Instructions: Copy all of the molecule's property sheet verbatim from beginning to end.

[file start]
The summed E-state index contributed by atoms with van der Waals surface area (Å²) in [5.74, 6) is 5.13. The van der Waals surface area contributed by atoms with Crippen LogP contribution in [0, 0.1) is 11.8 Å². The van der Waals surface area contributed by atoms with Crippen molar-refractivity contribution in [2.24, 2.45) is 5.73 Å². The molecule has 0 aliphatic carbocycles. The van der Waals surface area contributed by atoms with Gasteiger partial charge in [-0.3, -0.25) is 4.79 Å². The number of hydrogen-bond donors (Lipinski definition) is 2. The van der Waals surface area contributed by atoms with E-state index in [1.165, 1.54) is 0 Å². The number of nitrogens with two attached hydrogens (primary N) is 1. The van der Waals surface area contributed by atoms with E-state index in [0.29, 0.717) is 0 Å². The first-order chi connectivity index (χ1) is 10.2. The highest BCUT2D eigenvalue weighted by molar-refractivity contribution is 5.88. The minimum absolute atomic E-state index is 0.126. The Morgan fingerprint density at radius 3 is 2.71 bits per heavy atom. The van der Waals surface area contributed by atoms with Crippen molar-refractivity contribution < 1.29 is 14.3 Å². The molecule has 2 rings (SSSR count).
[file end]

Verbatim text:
The summed E-state index contributed by atoms with van der Waals surface area (Å²) in [5.74, 6) is 5.13. The van der Waals surface area contributed by atoms with Crippen LogP contribution in [0, 0.1) is 11.8 Å². The van der Waals surface area contributed by atoms with Crippen molar-refractivity contribution in [2.24, 2.45) is 5.73 Å². The molecule has 0 aliphatic carbocycles. The van der Waals surface area contributed by atoms with Gasteiger partial charge in [-0.3, -0.25) is 4.79 Å². The number of hydrogen-bond donors (Lipinski definition) is 2. The van der Waals surface area contributed by atoms with E-state index in [1.165, 1.54) is 0 Å². The number of nitrogens with two attached hydrogens (primary N) is 1. The van der Waals surface area contributed by atoms with E-state index in [0.29, 0.717) is 0 Å². The first-order chi connectivity index (χ1) is 10.2. The highest BCUT2D eigenvalue weighted by molar-refractivity contribution is 5.88. The minimum absolute atomic E-state index is 0.126. The Morgan fingerprint density at radius 3 is 2.71 bits per heavy atom. The van der Waals surface area contributed by atoms with Crippen molar-refractivity contribution < 1.29 is 14.3 Å². The molecule has 2 rings (SSSR count).